Amazon turns A9 search engine into a cloud service
CloudSearch added to other heavenly wares
Retailing giant and cloud computing juggernaut Amazon has taken its in-house A9 search engine and converted it into a search service that you can buy through its Amazon Web Services unit to comb through your own documents and files.
The cloudy version of the A9 search engine is called CloudSearch, appropriately enough, and goes into beta testing today. (You can check it out here.) So now, instead of setting up your own servers and grabbing an open source search engine – or buying a Google appliance – you can upload your documents to the CloudSearch service. Amazon says it will automatically index and scale up the processing capacity to meet the search requirements for the end users to which give access to the CloudSearch app.
The CloudSearch service offers both text search and faceted search and customizable relevance rankings and search field and text processing options that developers can monkey around with to fine-tune searches on the data sets uploaded to the service.
Amazon says that it can offer "near real-time" indexing on content uploaded into the service. Indexes for the searches are stored in main memory by the A9 search engine to boost the performance on searches, and the service is completely managed by Amazon. That includes hardware provisioning, setup, configuration, patching and data partitioning to boost search results. As your data sets grow or more people come to do queries – or both – CloudSearch will scale up the CPU, memory, I/O, and storage capacity to keep the search service humming along.
Amazon uses SSL encryption between you and the CloudSearch service to encrypt data in flight, but you cannot upload data that has already been encrypted and have CloudSearch work on it. Amazon does not support user-generated encryption keys on any of the AWS services.
The search service is currently only hosted from Amazon's US East Region in Virginia. It is organized by a search instance, which has a set amount of memory and CPU capacity to run the A9 indexing and search engine against a defined bit of data, which is called a search partition. A search domain is a set of data you want walled off for a particular set of users or applications, and a search domain can be comprised of multiple search instances. Amazon adds capacity as the search requirements go up, which can be because of a larger amount of data or a higher number of end users doing queries.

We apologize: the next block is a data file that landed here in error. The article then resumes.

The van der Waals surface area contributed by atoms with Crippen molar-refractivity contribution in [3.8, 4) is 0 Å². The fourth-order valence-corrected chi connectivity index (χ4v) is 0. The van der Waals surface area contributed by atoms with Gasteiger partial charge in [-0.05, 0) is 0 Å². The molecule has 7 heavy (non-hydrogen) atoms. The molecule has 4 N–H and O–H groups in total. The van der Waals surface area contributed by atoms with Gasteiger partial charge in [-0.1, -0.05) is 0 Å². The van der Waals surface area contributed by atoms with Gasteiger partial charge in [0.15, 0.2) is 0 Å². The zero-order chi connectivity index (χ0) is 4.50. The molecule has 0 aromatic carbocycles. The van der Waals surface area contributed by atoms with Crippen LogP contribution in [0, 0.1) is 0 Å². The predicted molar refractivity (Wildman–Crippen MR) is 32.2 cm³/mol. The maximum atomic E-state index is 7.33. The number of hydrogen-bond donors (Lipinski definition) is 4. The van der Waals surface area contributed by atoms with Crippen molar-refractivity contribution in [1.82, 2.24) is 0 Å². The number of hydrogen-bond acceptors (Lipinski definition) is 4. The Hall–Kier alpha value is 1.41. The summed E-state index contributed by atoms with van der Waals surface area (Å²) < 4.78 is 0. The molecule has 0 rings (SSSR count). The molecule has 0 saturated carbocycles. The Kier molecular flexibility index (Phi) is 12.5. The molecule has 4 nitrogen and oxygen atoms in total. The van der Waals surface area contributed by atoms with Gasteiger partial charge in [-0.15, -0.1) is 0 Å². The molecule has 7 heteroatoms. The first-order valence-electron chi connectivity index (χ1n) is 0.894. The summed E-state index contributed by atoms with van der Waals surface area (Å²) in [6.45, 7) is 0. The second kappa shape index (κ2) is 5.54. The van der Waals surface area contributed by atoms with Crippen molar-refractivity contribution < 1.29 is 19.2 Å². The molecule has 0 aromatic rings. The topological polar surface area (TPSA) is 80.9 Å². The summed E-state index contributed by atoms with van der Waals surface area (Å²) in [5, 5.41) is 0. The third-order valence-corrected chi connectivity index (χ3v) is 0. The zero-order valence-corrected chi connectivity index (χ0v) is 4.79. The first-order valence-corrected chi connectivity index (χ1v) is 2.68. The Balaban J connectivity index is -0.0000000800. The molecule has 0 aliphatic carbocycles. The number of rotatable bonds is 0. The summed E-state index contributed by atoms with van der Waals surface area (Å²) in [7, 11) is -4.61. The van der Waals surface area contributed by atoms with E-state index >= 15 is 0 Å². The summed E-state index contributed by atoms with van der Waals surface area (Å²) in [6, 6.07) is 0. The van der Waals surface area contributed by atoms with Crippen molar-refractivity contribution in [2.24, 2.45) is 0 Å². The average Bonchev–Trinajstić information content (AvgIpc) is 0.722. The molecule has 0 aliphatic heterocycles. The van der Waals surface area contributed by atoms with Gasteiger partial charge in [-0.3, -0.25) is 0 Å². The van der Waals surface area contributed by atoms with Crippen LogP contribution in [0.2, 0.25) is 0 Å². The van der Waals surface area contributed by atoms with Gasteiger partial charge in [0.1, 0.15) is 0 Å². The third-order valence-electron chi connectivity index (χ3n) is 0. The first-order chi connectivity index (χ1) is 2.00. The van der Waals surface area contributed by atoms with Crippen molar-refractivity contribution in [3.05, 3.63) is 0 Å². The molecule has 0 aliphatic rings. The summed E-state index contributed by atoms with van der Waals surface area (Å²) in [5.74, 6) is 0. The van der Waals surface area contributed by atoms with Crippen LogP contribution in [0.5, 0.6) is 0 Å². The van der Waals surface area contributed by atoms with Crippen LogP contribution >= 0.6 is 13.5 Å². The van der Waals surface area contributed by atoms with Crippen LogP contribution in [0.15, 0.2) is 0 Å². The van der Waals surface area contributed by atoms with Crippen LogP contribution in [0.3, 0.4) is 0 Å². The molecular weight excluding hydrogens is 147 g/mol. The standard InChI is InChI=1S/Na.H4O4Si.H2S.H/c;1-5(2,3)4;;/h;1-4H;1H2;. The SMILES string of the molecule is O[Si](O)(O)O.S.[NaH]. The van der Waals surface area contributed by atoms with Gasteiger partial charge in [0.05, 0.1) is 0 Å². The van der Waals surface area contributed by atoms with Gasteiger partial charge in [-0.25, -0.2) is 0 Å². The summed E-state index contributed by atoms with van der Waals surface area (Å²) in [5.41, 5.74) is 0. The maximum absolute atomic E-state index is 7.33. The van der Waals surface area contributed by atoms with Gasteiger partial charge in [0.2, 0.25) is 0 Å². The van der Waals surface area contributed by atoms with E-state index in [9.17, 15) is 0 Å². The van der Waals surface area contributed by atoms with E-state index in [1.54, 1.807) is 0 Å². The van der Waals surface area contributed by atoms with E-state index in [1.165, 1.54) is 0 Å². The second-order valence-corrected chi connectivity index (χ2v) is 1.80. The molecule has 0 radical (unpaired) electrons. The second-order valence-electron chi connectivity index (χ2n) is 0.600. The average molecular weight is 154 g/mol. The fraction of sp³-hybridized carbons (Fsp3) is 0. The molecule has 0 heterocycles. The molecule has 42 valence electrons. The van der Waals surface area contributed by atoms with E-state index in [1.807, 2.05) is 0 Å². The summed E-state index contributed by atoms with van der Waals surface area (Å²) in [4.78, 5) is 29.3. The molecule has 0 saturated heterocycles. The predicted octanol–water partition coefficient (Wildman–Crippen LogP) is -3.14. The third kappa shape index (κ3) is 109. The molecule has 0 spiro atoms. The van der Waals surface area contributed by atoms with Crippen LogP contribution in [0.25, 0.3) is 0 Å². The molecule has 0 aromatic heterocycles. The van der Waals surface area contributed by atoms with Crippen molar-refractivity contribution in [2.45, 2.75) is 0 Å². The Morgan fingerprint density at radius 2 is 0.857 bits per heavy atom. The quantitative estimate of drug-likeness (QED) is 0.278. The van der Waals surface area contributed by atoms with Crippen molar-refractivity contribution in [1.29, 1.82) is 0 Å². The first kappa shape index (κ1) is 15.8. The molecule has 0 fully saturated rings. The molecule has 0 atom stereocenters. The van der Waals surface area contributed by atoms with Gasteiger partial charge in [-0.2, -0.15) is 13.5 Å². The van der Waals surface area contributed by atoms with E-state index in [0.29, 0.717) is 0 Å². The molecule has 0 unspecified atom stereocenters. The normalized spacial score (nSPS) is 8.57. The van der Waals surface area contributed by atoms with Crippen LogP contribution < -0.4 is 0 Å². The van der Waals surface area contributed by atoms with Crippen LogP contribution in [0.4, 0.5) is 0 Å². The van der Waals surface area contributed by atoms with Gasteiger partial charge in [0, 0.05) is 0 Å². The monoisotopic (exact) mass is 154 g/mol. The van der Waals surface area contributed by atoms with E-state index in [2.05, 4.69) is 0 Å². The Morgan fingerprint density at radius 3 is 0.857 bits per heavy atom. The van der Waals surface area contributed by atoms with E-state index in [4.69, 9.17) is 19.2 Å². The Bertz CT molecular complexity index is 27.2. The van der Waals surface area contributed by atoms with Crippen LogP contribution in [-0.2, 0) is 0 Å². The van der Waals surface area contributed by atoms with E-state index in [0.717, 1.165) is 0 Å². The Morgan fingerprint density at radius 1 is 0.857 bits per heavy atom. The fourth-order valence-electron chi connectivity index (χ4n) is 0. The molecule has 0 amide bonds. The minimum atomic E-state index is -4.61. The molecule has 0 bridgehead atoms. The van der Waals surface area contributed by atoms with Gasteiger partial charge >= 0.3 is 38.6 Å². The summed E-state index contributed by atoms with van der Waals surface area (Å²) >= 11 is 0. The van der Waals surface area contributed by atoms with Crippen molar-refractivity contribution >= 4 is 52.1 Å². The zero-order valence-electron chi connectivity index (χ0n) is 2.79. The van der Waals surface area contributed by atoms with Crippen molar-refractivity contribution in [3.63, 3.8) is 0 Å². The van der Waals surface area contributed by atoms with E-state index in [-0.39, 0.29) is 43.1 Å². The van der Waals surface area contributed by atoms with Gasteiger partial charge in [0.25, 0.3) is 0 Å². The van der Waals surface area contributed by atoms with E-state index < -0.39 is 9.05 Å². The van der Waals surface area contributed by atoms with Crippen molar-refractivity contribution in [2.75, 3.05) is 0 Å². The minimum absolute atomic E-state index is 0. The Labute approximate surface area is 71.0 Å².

Amazon is not letting customers see under the covers to see how much capacity is allocated to their search, but you eventually find out when you get the bill. There are three CloudSearch instance sizes – small, medium, and extra large, which cost 12, 48, and 68 cents per hour, respectively, to use.
Based on an average document size of 1KB, the small search instance can hold 1 million documents, the large search instance can hold 4 million documents, and the extra large search instance can hold 8 million documents. If your particular instance hits 80 per cent of CPU capacity doing searches, Amazon automatically adds another instance and if it drops below 30 per cent of CPU capacity, it removes an instance.
At the moment, Amazon is supporting a maximum of 10 search partitions for the beta service; if you need more, you have to ask for special treatment. Amazon is capping CloudSearch at 50 search instances for now, but in a blog, Jeff Barr, evangelist at the AWS unit, says that the company will boost this over time and if you really need more than that now, Amazon is willing to entertain the possibility of giving you more capacity.
CloudSearch can be integrated with Amazon's S3 object storage or its Simple DB or RDS database services, and you can obviously mix and match data from multiple sources in a single search domain and index the heck out of it. Importantly, all of the tricks of the trade that Amazon has come up with to when you search for "dogs" you also get "golden retrievers" if you want – or don't if you don't want that data – as well as faceting so you can bracket information by categories (such as price bands) are built into the CloudSearch service.
In addition to the search instance fees, Amazon is charging bandwidth fees for the amount of data pumped out of the CloudSearch service. You pay 12 cents per GB per month for the first 10 TB of outbound data, 9 cents per GB per month for 10 TB through 50 TB, and 7 cents per GB per month for any data above 50 TB. There is no fee for pumping data into the CloudSearch service. There are also supplemental fees for batch data uploads and re-indexing of documents.
In the example provided by Amazon, say you have 100MB of data in your search domain, and you want to handle 100,000 simple keyword searches per day, do 50 batch uploads per day where each batch has 1,000 1KB documents, and do four index redos per month. That will run you $86.94 on a small search instance. ®
Sponsored: The Nuts and Bolts of Ransomware in 2016